Background and Purpose - This review considers the current state of knowledge of genetic factors underlying vascular cognitive impairment (VCI). Summary of Review - We argue here that genes conferring susceptibility to VCI must be of 2 nonmutually exclusive classes: (1) genes that confer susceptibility to cerebrovascular disease, and (2) genes that determine brain tissue responses to cerebrovascular disease (ie, render parenchymal tissue more or less susceptible to injury or able to repair itself after injury). Although some progress has been made in identifying genes of the first class, little has been done to explore genes of the second class. Evidence for the existence of such genes is presented. We discuss the advantages and disadvantages of different forms of cerebrovascular disease for studying these genes, and different study designs that might be used. Conclusion - The most critical challenge for genetic studies of VCI is to identify quantifiable phenotypes that can be reliably and effectively determined in large samples of subjects.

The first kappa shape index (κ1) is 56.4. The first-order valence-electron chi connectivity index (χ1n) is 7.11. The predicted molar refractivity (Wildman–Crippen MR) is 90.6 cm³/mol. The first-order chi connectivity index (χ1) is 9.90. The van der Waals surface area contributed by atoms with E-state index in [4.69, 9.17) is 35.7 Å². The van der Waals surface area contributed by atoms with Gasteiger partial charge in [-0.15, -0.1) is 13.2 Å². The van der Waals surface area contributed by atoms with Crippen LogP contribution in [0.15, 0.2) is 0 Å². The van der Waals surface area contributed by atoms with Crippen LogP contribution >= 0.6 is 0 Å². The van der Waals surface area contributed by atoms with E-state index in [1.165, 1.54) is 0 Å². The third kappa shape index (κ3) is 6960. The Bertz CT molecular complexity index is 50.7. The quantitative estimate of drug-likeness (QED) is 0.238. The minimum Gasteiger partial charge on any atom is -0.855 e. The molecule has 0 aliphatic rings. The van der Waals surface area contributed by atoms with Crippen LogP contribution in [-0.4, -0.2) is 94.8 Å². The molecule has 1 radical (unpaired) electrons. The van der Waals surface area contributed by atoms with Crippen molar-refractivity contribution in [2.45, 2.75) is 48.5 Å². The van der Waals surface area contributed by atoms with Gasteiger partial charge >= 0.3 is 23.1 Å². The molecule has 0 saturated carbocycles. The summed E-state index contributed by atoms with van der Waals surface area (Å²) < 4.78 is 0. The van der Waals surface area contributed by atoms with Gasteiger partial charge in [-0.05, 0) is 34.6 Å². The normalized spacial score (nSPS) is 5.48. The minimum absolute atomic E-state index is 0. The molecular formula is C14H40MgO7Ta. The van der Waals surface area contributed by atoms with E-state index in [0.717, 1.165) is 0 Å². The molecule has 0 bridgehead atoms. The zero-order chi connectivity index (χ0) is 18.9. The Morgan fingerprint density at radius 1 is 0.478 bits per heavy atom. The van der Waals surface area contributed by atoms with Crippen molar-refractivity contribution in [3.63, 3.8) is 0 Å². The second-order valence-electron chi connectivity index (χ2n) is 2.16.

|Number of pages
|Published - Jan 2006
- Cerebrovascular disorders
ASJC Scopus subject areas
- Clinical Neurology
- Cardiology and Cardiovascular Medicine
- Advanced and Specialized Nursing